November 11th, 2015
Building a relationship with a client is much like building a relationship with anyone else: it takes patience, dedication, and honesty. But, building strong relationships with your clients means going that extra mile. Strong, long-term relationships require open communication and the active participation of everyone involved in order to survive. Understand that relationships don’t have to end when projects do. Continue to be a valuable resource to your clients and they will look to you for assistance in the future.
So, where do you begin? A great way is to start paying more attention to how you begin your relationships with your clients. It’s easier to start out on the right foot than try and mend a relationship that may be hanging on by a thread. But, it’s never too late to start.
Set the Tone
To begin, make sure you have a clear contract with your client. This is an easy step to mess up since contracts are boring. But, too many relationships end over contract disputes and contract disputes are even less fun than writing one up. Create a timeline, set deadlines, and make sure everyone knows their role in the project. Ensure that your client knows exactly what your job entails and what will happen if asked to do anything outside of that description. Leave as little room for error as possible.
Next, move on to getting to know your client on a more personal level. We don’t mean deep conversation about the meaning of life or your relationships with your mothers. Simply take the time to learn about each other’s interests and life goals, especially if related to the current project. This will allow you to understand your clients personality and what they will be comfortable with while showing them that you are willing to open up as well.
As the project moves forward, make sure to ask the client for their opinion. They deserve input on the job being done. But, don’t be afraid to tell a client that something cannot be done or that an idea does not make sense to do. Honesty is the key here. Explain why and be respectful. You should expect the same level of respect back, but if you don’t, keep a cool head and think before responding to criticism. On the other hand, if your client has a good idea, let them know and work together to implement it.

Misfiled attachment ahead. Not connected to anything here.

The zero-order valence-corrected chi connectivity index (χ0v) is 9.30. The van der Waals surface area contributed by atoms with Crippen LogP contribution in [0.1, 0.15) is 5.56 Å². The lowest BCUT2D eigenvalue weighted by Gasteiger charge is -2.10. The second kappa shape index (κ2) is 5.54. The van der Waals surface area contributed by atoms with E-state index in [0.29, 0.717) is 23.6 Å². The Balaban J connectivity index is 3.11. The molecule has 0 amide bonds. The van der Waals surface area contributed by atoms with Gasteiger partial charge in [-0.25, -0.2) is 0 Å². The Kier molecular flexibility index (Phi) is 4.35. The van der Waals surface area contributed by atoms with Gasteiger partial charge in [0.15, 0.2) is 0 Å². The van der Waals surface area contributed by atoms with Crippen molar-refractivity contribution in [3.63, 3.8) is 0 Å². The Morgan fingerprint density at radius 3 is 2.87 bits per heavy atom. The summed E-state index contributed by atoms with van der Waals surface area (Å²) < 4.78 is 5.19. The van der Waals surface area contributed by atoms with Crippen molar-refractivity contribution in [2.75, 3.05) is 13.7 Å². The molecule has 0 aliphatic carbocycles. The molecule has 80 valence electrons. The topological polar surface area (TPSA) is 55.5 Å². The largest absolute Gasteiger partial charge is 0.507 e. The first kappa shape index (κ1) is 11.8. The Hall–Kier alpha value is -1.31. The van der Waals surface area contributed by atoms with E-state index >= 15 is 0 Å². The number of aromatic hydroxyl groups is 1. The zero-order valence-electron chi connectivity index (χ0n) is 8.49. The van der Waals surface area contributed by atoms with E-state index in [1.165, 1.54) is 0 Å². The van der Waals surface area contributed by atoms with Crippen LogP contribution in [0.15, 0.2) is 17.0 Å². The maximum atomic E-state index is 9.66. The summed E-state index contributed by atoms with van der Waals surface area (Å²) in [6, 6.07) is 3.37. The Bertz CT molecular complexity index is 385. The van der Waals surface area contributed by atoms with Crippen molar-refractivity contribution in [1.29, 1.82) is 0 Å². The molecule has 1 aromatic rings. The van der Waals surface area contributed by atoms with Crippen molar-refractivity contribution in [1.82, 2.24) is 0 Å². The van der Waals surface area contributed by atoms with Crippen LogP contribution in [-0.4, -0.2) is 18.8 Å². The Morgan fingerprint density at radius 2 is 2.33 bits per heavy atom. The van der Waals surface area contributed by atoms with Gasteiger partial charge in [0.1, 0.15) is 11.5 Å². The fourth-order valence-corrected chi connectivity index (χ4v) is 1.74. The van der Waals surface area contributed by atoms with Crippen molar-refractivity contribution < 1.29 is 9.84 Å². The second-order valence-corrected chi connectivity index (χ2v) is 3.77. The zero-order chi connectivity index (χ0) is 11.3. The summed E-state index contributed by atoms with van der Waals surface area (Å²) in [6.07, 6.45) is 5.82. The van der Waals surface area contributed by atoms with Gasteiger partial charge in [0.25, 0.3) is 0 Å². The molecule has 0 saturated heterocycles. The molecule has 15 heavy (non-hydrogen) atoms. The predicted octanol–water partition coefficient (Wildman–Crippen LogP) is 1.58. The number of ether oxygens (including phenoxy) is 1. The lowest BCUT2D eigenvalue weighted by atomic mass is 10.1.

Be responsive when your client needs help. Keep on top of emails and try not to miss phone calls. It will help to schedule times to talk over the phone or in person, but if an emergency comes up, respond in a timely manner. However, make sure you maintain boundaries when it comes to this. If a client calls at 2:00 a.m. on a Sunday, that is not acceptable and needs to be addressed. Do not let something like this continue until you are so frustrated that you lash out.
Give It Your All
Lastly, go that extra mile for your clients. Doing the bare minimum does not impress anyone or lead to more work. Clients will remember if you put in some extra work for them and really took the time to cater to their needs without having to ask. This makes your client feel important, which they should be.
The relationships you have with your clients should be lighthearted but professional. Don’t get so close to a client that you cannot properly do your job, but don’t distance yourself so much that you get no joy out of working with them. This is crucial to making each and every client feel equally valuable to your business.
However, it is also important to remember that some relationships just aren’t meant to be. If you and your client cannot see eye-to-eye no matter what, you may both need to look elsewhere to find the right fit and that is OK. In the end, everyone will leave the situation much happier.
Do you have any advice to add? Let us know in the comments!